You'd think hidden fat was a blessing: Looking thin, the fat isn't obvious. Science calls it "normal weight obesity." Laymen call it "skinny fat." No matter what you call it, it's dangerous.
"That fat interferes with the liver's metabolism to cause it to raise certain metabolic risk factors," said Vash. "So some people may look normal weight, but they have this increased visceral deep fat and that causes them to have higher risk for the diabetes and hypertension heart disease."
We met Lindora patients Alyson Grant and Lindsay Buhrig. Both are the same height and weight, with similar body types. Grant was found healthy, but not Buhrig.
"After they did some blood work and stuff on me I realized how unhealthy I was," said Buhrig.
Post-pregnancy, Buhrig had high triglycerides and was borderline diabetic. She started working out and cut fat and carbohydrates to get on track.
"I'm super happy with what I look like already and I'm not done yet," said Buhrig.
Judy Mason found out the hard way. "About a year ago, I had a heart attack, at 47."
Mason didn't exercise and ate what she liked. The wakeup call scared her into action.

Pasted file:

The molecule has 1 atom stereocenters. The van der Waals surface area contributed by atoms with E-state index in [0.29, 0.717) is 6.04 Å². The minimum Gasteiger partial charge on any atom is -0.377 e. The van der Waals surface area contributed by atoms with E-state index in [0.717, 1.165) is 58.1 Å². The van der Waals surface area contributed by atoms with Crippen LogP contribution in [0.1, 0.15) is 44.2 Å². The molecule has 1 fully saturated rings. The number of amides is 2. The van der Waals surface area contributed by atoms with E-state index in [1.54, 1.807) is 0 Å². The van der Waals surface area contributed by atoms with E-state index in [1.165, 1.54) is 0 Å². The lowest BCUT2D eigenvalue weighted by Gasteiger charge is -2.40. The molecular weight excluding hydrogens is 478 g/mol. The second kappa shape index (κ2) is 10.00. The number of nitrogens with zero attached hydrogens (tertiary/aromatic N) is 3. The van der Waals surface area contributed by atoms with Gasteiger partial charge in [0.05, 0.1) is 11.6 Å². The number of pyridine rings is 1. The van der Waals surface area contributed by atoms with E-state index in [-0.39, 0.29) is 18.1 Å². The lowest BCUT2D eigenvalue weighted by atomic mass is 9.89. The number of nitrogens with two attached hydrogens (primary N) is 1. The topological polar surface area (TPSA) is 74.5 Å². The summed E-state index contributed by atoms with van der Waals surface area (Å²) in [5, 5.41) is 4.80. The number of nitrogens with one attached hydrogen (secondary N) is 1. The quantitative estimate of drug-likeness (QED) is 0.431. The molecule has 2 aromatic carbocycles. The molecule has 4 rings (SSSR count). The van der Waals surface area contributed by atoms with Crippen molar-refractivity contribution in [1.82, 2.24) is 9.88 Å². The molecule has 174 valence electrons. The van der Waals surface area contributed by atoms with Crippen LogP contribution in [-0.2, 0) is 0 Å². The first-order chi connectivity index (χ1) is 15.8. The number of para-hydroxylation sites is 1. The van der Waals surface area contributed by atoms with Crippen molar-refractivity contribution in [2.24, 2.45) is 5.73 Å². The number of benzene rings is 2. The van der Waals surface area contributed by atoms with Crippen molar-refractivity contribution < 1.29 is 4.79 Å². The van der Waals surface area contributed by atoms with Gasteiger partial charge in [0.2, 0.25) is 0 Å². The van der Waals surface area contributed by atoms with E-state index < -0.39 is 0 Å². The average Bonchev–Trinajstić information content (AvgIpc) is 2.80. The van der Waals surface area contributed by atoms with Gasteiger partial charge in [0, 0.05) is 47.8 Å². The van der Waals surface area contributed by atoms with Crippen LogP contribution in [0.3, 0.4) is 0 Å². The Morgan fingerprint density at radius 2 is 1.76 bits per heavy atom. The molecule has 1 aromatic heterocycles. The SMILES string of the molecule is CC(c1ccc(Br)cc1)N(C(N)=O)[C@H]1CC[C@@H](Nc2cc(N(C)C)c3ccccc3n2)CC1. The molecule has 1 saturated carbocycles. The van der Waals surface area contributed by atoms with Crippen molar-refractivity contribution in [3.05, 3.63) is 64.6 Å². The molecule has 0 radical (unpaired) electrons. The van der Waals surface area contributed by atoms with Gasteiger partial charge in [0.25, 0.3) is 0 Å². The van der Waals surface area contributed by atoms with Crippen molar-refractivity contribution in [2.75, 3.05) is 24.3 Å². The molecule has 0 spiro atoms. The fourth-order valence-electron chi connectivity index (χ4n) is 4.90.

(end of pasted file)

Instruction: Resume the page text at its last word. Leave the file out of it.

"My doctor telling me that I'll be right back in the bed if I don't start making changes in my life," said Mason.
She too exercises and watches unhealthy foods.
To find out if you're "skinny fat," a doctor can test blood fats, body fat, and weight. On your own?
"Get on the scale, you can take a tape measure, measure your waist circumference, and you can consult a body-mass index chart," said Vash.
Yet body mass index, or BMI, can be misleading, because the measurement of weight in relationship to height doesn't accurately portray your muscle mass. Maybe if you are very lean, for example, that can weigh more and you will have a very high, inaccurate BMI.
Various nationalities and muscular athletes aren't fat, yet height and weight are thrown off by abundant lean muscle mass that weighs more. They're the opposite of skinny fat, yet the BMI chart labels them obese.
Now weight isn't always the issue, but rather, where fat is stored and getting rid of it.
The best way to do that is a combination of diet and cardiovascular- and strength-training at least two to three times weekly, lifting weight heavy enough to make changes.
"Anywhere between eight to 12 reps, depending on your body type and what your goals are, but that's when you're really going to see change and you're going to gain lean body mass," said personal trainer Mike Donavanik.
Donavanik recommends total-body exercises to get more done in a short amount of time.
"Metabolically you're conditioning your body a lot better than if you're just doing, let's say, a bicep curl," said Donavanik.